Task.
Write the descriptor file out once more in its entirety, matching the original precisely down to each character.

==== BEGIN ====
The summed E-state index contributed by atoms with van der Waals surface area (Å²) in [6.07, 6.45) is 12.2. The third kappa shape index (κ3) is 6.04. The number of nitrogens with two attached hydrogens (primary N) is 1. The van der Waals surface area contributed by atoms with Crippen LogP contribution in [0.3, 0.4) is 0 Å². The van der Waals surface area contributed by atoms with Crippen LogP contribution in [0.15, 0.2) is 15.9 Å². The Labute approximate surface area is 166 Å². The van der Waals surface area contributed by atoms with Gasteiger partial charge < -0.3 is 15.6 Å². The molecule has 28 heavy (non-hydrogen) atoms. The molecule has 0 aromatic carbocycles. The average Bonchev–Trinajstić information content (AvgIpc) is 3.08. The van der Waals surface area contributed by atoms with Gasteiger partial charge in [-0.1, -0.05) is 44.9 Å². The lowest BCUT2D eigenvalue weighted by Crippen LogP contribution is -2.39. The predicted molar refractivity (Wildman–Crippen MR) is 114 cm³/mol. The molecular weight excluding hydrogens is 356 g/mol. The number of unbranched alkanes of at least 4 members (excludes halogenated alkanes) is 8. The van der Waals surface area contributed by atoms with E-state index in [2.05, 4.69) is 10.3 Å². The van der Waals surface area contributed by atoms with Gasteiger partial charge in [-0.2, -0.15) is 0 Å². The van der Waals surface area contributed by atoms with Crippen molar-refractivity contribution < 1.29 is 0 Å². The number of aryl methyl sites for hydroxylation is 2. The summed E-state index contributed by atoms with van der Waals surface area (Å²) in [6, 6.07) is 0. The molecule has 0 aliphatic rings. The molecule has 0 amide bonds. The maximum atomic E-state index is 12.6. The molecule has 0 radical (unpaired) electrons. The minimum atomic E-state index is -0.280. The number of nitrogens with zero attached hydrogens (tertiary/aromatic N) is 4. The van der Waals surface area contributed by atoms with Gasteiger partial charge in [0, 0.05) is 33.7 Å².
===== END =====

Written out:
The summed E-state index contributed by atoms with van der Waals surface area (Å²) in [6.07, 6.45) is 12.2. The third kappa shape index (κ3) is 6.04. The number of nitrogens with two attached hydrogens (primary N) is 1. The van der Waals surface area contributed by atoms with Crippen LogP contribution in [0.3, 0.4) is 0 Å². The van der Waals surface area contributed by atoms with Crippen LogP contribution in [0.15, 0.2) is 15.9 Å². The Labute approximate surface area is 166 Å². The van der Waals surface area contributed by atoms with Gasteiger partial charge < -0.3 is 15.6 Å². The molecule has 28 heavy (non-hydrogen) atoms. The molecule has 0 aromatic carbocycles. The average Bonchev–Trinajstić information content (AvgIpc) is 3.08. The van der Waals surface area contributed by atoms with Gasteiger partial charge in [-0.1, -0.05) is 44.9 Å². The lowest BCUT2D eigenvalue weighted by Crippen LogP contribution is -2.39. The predicted molar refractivity (Wildman–Crippen MR) is 114 cm³/mol. The molecular weight excluding hydrogens is 356 g/mol. The number of unbranched alkanes of at least 4 members (excludes halogenated alkanes) is 8. The van der Waals surface area contributed by atoms with E-state index in [2.05, 4.69) is 10.3 Å². The van der Waals surface area contributed by atoms with Gasteiger partial charge in [-0.2, -0.15) is 0 Å². The van der Waals surface area contributed by atoms with Crippen molar-refractivity contribution < 1.29 is 0 Å². The number of aryl methyl sites for hydroxylation is 2. The summed E-state index contributed by atoms with van der Waals surface area (Å²) in [6, 6.07) is 0. The molecule has 0 aliphatic rings. The molecule has 0 amide bonds. The maximum atomic E-state index is 12.6. The molecule has 0 radical (unpaired) electrons. The minimum atomic E-state index is -0.280. The number of nitrogens with zero attached hydrogens (tertiary/aromatic N) is 4. The van der Waals surface area contributed by atoms with Gasteiger partial charge in [0, 0.05) is 33.7 Å².